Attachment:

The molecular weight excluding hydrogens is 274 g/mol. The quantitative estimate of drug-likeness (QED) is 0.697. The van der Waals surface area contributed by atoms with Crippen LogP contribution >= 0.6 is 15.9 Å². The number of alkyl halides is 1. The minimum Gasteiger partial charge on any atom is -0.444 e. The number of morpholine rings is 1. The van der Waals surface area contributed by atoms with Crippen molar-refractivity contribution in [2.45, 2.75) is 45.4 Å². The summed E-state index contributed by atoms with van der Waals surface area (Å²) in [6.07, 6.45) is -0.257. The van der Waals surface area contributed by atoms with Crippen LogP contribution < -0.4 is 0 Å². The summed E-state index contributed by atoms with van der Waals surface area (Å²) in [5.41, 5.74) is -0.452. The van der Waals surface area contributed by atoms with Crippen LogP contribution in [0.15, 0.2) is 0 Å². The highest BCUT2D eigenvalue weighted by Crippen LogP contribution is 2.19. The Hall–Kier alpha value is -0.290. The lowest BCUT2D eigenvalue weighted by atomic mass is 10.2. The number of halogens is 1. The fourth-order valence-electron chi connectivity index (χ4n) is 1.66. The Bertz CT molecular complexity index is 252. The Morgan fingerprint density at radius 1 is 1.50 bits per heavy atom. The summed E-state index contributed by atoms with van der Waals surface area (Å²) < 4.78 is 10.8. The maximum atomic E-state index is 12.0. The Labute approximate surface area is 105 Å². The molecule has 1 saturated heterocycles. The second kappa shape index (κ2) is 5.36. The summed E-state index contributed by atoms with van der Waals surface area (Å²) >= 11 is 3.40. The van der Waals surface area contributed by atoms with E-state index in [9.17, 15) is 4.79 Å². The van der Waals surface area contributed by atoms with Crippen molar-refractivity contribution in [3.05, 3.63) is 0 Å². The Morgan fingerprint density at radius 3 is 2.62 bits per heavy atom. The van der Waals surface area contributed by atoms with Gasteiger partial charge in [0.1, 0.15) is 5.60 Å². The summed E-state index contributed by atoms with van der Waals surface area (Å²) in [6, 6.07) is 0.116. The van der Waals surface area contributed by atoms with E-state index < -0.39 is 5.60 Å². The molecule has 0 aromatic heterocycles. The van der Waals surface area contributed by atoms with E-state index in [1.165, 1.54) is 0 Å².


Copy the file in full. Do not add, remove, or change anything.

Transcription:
The molecular weight excluding hydrogens is 274 g/mol. The quantitative estimate of drug-likeness (QED) is 0.697. The van der Waals surface area contributed by atoms with Crippen LogP contribution >= 0.6 is 15.9 Å². The number of alkyl halides is 1. The minimum Gasteiger partial charge on any atom is -0.444 e. The number of morpholine rings is 1. The van der Waals surface area contributed by atoms with Crippen molar-refractivity contribution in [2.45, 2.75) is 45.4 Å². The summed E-state index contributed by atoms with van der Waals surface area (Å²) in [6.07, 6.45) is -0.257. The van der Waals surface area contributed by atoms with Crippen LogP contribution < -0.4 is 0 Å². The summed E-state index contributed by atoms with van der Waals surface area (Å²) in [5.41, 5.74) is -0.452. The van der Waals surface area contributed by atoms with Crippen LogP contribution in [0.15, 0.2) is 0 Å². The highest BCUT2D eigenvalue weighted by Crippen LogP contribution is 2.19. The Hall–Kier alpha value is -0.290. The lowest BCUT2D eigenvalue weighted by atomic mass is 10.2. The number of halogens is 1. The fourth-order valence-electron chi connectivity index (χ4n) is 1.66. The Bertz CT molecular complexity index is 252. The Morgan fingerprint density at radius 1 is 1.50 bits per heavy atom. The summed E-state index contributed by atoms with van der Waals surface area (Å²) < 4.78 is 10.8. The maximum atomic E-state index is 12.0. The Labute approximate surface area is 105 Å². The molecule has 1 saturated heterocycles. The second kappa shape index (κ2) is 5.36. The summed E-state index contributed by atoms with van der Waals surface area (Å²) >= 11 is 3.40. The van der Waals surface area contributed by atoms with E-state index in [9.17, 15) is 4.79 Å². The van der Waals surface area contributed by atoms with Crippen molar-refractivity contribution in [3.05, 3.63) is 0 Å². The Morgan fingerprint density at radius 3 is 2.62 bits per heavy atom. The van der Waals surface area contributed by atoms with Gasteiger partial charge in [0.1, 0.15) is 5.60 Å². The summed E-state index contributed by atoms with van der Waals surface area (Å²) in [6, 6.07) is 0.116. The van der Waals surface area contributed by atoms with E-state index < -0.39 is 5.60 Å². The molecule has 0 aromatic heterocycles. The van der Waals surface area contributed by atoms with E-state index in [1.165, 1.54) is 0 Å².